The Best of Bangkok: A 3-Day Itinerary
Arts & Culture
Food & Wine
Bangkok is the perfect city in so many ways. You can choose your own adventure, whether that means sipping cocktails at one of its many vibrant rooftop bars along Sukhumvit road or exploring its narrow alleys in Talat Noi. Eat at some of the world's most renowned restaurants or have the most flavorful dishes in your life at an unassuming food stall on an unassuming street. It's safe, easy to navigate around by public or private transport, English-friendly, and above all, just fun. Plus, the city is the gateway into the rest of Southeast Asia. No matter what you do, there's never a dull moment, and a lifetime of memories will await you.
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Kimpton Maa-Lai Bangkok
Modern sky-rise hotel in the heart of Bangkok with sleek rooms.
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Four Seasons Hotel Bangkok at Chao Phraya River
Urban sanctuary in Bangkok's creative district featuring sweeping river views from the outdoor lap and infinity pools, inventive cuisine and green courtyards.
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Day 1: Old Bangkok – Talat Noi & Chinatown
Despite the heat and humidity, Bangkok is very much a walking city! Be sure to take breaks and hydrate along the way. Cute, cozy cafes can be found all over the city, so pop into one if you spot an interesting place.
Start the day with lunch at Rongklannuea along one of the quieter thoroughfares in Chinatown (also called Yaowarat). Delicious aromas of beef and star anise from the enormous stove pot will greet you at the entrance. Opt for the Worthy (medium) portion because you're always worth it.
When you've had your fill of beef noodle soup, stroll along to Wat Traimit Withayaram Worawihan (commonly known as the Golden Buddha). The Buddha statue housed on top is – that's right – solid gold, with varying degrees of purity. There's a really amazing story about the history of this statue as well. It's a sight worth seeing.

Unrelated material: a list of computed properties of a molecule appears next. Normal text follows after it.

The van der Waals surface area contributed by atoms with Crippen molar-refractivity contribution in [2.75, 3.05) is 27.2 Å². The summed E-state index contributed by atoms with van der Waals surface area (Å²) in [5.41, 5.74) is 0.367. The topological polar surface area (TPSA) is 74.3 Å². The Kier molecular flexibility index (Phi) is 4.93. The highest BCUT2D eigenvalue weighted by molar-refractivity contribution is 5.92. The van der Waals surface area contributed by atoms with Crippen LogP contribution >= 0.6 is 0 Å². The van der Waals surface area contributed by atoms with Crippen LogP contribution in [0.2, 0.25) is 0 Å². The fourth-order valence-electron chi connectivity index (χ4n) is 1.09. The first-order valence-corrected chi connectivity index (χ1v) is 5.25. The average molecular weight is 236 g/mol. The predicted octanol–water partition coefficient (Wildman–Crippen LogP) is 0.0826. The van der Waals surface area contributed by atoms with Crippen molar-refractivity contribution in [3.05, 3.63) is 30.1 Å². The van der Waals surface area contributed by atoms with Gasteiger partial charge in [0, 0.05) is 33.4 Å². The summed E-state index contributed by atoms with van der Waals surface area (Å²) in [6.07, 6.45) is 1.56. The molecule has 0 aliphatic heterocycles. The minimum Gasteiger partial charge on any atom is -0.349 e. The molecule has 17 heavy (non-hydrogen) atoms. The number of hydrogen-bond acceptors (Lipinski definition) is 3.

Depart the temple before becoming a gold bug and head towards the adjacent neighborhood of Talat Noi. Roads will narrow into alleys, and the audible distractions will dampen considerably. Wind your way past the many motorbike mechanic shops to Citizen Tea Canteen (closed Wednesdays). Thai Milk Tea can be considered the national drink, and with four different kinds offered here, why not try all of them?!
With replenished energy from the caffeine and sugar rush, continue south to Warehouse 30, a complex filled with art galleries and crafts. There's seemingly always a special event going on, so be sure to check that out too. Then make a quick detour around the corner to see the General Post Office. This massive structure built with Art Deco motifs is still a functioning post office! Go inside to see for yourself and perhaps send a postcard too. If open, go up to the rooftop and see sweeping views of the city.
Dinner awaits at Sam Lor (closed Tuesdays, call ahead for reservations). A modern take on traditional Thai dishes, a favorite with diners is the omelette over rice. Cap off the night with a return to Chinatown and a drink at Tep Bar. Cocktails are inspired by local flavors, and live traditional Thai music plays on the ground level every night starting at 8pm.
Day 2: Museums and a Mall
Today's exploration focuses around the busy central Siam district. Known mainly for its malls and high fashion, there are plenty of other activities to do besides shopping. Begin the morning with a visit to the Bangkok Art & Culture Centre (closed Mondays), the city's premier art museum. When you think you're at the top floor of the museum, there's even more – keep going up and then look down - you won't be disappointed with the view.